### Smarter Than The Average Bear

My title doesn't have anything to do with my scribe but I just had to say it. I felt that we say this often that it stucked in my mind now. I don't know if that's good but hey, it wouldn't hurt me.

To start of today we as usual had to do questions on the board related to what we've talked about yesterday. The first question was about calculating the average rate of change(slope) between two points values of the function. Then we had to approximate the intanteneous rate of change of the values. The second question is again finding the rate of change but by using the derivative of a function f at x=a denoted by f'(a), is

f'(a) = lim [ f(a+h) - f(a)] / h

h-> 0

For question one and two nobody had any problem with because its just a review from yesterday's class. For number three, i didn't quite understand it. It is very new to me and I had no idea answering the problem. Mr. K then explained what it is about. The question was;

A function f has a derivative f ' (x) = X^3 - 3x + 1 use your calculator to graph f'

To get the next question we have to remember that to get the equation we need the slope and a point in the line and use the point-slope formula which is y - y1 = m( x - x1 )

for this question the answer is y - 5 = 3(x + 1) . Mr. K said we can leave it like this because we might make little mistakes and get the answer incorrect.

The next question we looked at is about absolute functions. We learned today that you can't find the derivative of a corner or a cusps because it doesn't respect the definition that if we get the slope of the secant line on either side of a point it should be coming to a same number. In corners, the left side and right side of the point are different.

We also learned the nderiv and dy/dx function of our calculator. both calculates the slope but just in a different way. dy/dx must have a given graph to be used. you select a point in the graph then "calc dy/dx" then there you are with the slope. The nderiv one is a bit complicated. you put nderiv then type the equation comma the variable which is x then you put the point where you want to calculate the derivative and then there it is.

Lastly, then again we found out that our calculator is a liar and stupid because when we use the dy/dx capability of our calculator it still calculated the a derivative in corners. It is like this because mainly it calculates the symmetrical difference quotient of the point but doesnt know the restriction that there is no tangent at that point. Well we just have to remember always that we are smarter than the average bear.

To start of today we as usual had to do questions on the board related to what we've talked about yesterday. The first question was about calculating the average rate of change(slope) between two points values of the function. Then we had to approximate the intanteneous rate of change of the values. The second question is again finding the rate of change but by using the derivative of a function f at x=a denoted by f'(a), is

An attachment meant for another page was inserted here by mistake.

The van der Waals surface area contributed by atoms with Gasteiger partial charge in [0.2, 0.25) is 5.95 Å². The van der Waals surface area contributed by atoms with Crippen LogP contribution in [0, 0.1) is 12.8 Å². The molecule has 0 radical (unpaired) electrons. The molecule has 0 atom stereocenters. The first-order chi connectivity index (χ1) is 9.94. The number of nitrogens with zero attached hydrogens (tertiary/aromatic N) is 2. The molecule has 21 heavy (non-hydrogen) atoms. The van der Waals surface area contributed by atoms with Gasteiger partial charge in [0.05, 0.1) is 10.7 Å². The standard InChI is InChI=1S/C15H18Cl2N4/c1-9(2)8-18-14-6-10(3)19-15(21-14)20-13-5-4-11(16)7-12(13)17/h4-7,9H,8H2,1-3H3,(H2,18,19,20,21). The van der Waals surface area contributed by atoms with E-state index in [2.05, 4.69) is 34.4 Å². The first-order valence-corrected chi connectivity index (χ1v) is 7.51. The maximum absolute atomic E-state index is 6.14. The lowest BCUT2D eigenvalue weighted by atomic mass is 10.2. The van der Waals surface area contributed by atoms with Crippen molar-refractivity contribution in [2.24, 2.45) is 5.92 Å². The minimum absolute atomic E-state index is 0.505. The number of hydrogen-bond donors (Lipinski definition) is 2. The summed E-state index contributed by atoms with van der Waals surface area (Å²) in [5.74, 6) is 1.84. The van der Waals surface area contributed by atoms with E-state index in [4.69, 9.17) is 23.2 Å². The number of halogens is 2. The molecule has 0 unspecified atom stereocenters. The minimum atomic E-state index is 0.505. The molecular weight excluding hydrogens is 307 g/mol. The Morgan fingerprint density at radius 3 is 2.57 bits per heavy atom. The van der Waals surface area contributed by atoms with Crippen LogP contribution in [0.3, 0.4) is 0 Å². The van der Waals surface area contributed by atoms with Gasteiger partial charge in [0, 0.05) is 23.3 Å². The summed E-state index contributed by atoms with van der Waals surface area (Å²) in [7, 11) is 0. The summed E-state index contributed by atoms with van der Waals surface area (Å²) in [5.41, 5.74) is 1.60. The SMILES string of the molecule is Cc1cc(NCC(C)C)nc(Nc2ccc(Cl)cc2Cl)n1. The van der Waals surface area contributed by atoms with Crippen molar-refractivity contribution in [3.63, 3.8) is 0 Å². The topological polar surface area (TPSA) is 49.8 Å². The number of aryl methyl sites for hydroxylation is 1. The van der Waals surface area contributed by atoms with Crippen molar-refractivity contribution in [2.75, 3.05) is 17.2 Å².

f'(a) = lim [ f(a+h) - f(a)] / h

h-> 0

For question one and two nobody had any problem with because its just a review from yesterday's class. For number three, i didn't quite understand it. It is very new to me and I had no idea answering the problem. Mr. K then explained what it is about. The question was;

A function f has a derivative f ' (x) = X^3 - 3x + 1 use your calculator to graph f'

- Where on the graph of f will the tangent lines be horizontal
- Suppose f(-1) = 5 write the equation of the tangent line to f when x= -1

To get the next question we have to remember that to get the equation we need the slope and a point in the line and use the point-slope formula which is y - y1 = m( x - x1 )

for this question the answer is y - 5 = 3(x + 1) . Mr. K said we can leave it like this because we might make little mistakes and get the answer incorrect.

The next question we looked at is about absolute functions. We learned today that you can't find the derivative of a corner or a cusps because it doesn't respect the definition that if we get the slope of the secant line on either side of a point it should be coming to a same number. In corners, the left side and right side of the point are different.

We also learned the nderiv and dy/dx function of our calculator. both calculates the slope but just in a different way. dy/dx must have a given graph to be used. you select a point in the graph then "calc dy/dx" then there you are with the slope. The nderiv one is a bit complicated. you put nderiv then type the equation comma the variable which is x then you put the point where you want to calculate the derivative and then there it is.

Lastly, then again we found out that our calculator is a liar and stupid because when we use the dy/dx capability of our calculator it still calculated the a derivative in corners. It is like this because mainly it calculates the symmetrical difference quotient of the point but doesnt know the restriction that there is no tangent at that point. Well we just have to remember always that we are smarter than the average bear.

## 1 Comments:

At 10:42 PM CDT, Mr. Kuropatwa said…

That was an outstanding summary Jay! You really nailed down all the little details that are so important to remember and keep track of.

You really are "smarter than the average bear!" ;-)

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